Food, it seems, has become the perfect lure.

It's uncontroversial and has broad appeal. It taps into the American Dream and appeals to the multicultural values of many educated, wealthy foodies. Small food businesses, with their relatively low cost of entry, have been a cornerstone of ethnic entrepreneurship in American cities. And initiatives like farmers markets and street fairs don't require much in the way of public investment; instead, they rely on entrepreneurs and community-based organizations to do the heavy lifting.

In City Heights, the Community Development Corporation hosted its first annual City Heights Street Food Festival in 2019 to "get people together around table and food stalls to celebrate another year of community building." Other recent events have included African Restaurant Week, Dia de Los Muertos, New Year Lunar Festival, Soul Food Fest and Brazilian Carnival, all of which rely on food and drink to attract visitors and support local businesses.

Meanwhile, initiatives such as the New Roots Community Farm and the City Heights Farmers' Market have been launched by nonprofits with philanthropic support in the name of "food justice," with the goal of reducing racial disparities in access to healthy food and empowering residents – projects that are particularly appealing to highly educated people who value diversity and democracy.

Upending an existing foodscape

In media coverage of changing foodscapes in low-income neighborhoods like City Heights, you'll rarely find any complaints.

San Diego Magazine's neighborhood guide for City Heights, for example, emphasizes its "claim to authentic international eats, along with live music venues, craft beer, coffee, and outdoor fun." It recommends several ethnic restaurants and warns readers not to be fooled by appearances.

Longtime residents find themselves forced to compete against the "urban food machine"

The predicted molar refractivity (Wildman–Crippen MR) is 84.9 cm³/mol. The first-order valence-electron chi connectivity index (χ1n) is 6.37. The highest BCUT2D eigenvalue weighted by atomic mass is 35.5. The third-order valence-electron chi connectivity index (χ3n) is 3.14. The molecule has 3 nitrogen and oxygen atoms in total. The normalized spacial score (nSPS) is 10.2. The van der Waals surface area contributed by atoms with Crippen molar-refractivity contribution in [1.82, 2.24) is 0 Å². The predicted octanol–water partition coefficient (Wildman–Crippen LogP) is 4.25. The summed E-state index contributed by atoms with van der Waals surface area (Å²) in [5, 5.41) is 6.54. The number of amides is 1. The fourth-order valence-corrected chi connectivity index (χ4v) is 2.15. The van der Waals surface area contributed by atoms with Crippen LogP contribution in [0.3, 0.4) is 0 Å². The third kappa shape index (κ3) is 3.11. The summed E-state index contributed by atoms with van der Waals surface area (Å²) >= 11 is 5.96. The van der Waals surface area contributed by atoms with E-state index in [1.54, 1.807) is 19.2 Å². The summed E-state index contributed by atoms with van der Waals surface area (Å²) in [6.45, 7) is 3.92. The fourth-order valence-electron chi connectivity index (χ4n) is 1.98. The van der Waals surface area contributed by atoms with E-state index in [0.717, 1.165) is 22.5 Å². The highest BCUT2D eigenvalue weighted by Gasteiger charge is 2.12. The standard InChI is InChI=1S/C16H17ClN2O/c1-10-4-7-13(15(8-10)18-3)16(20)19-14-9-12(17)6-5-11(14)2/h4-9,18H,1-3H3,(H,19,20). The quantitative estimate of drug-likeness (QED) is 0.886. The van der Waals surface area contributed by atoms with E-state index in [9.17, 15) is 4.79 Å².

But that doesn't mean objections don't exist.

Many longtime residents and small-business owners – mostly people of color and immigrants – have, for decades, lived, worked and struggled to feed their families in these neighborhoods. To do so, they've run convenience stores, opened ethnic restaurants, sold food in parks and alleys and created spaces to grow their own food.

All represent strategies to meet community needs in a place mostly ignored by mainstream retailers.

So what happens when new competitors come to town?

Food vendor at outdoor international marketplace called Fair@44.

Fairat44 via Instagram

Starting at a disadvantage

As I document in my book, these ethnic food businesses, because of a lack of financial and technical support, often struggle to compete with new enterprises that feature fresh façades, celebrity chefs, flashy marketing, bogus claims of authenticity and disproportionate media attention. Furthermore, following the arrival of more-affluent residents, existing ones find it increasingly difficult to stay.

My analysis of real estate ads for properties listed in City Heights and other gentrifying San Diego neighborhoods found that access to restaurants, cafés, farmers markets and outdoor dining is a common selling point. The listings I studied from 2019 often enticed potential buyers with lines like "shop at the local farmers' market," "join food truck festivals" and "participate in community food drives!"

San Diego Magazine's home buyer guide for the same year identified City Heights as an "up-and-coming neighborhood," attributing its appeal to its diverse population and eclectic "culinary landscape," including several restaurants and Fair@44.

When I see that City Heights' home prices rose 58% over the past three years, I'm not surprised.

Going up against the urban food machine

Longtime residents find themselves forced to compete against what I call the "urban food machine," a play on sociologist Harvey Molotch's "urban growth machine" – a term he coined more than 50 years ago to explain how cities were being shaped by a loose coalition of powerful elites who sought to profit off urban growth.

I argue that investors and developers use food as a tool for achieving the same ends.

When their work is done, what's left is a rather insipid and tasteless neighborhood, where foodscapes become more of a marketable mishmash of cultures than an ethnic enclave that's evolved organically to meet the needs of residents. The distinctions of time and place start to blur: An "ethnic food district" in San Diego looks no different than one in Chicago or Austin.

Meanwhile, the routines and rhythms of everyday life have changed so much that longtime residents no longer feel like they belong. Their stories and culture reduced to a selling point, they're forced to either recede to the shadows or leave altogether.

It's hard to see how that's a form of inclusion or empowerment.The Conversation


Pascale Joassart-Marcelli is a Professor of Geography and Director, Urban Studies and Food Studies Programs at San Diego State University

This article is republished from The Conversation under a Creative Commons license. Read the original article.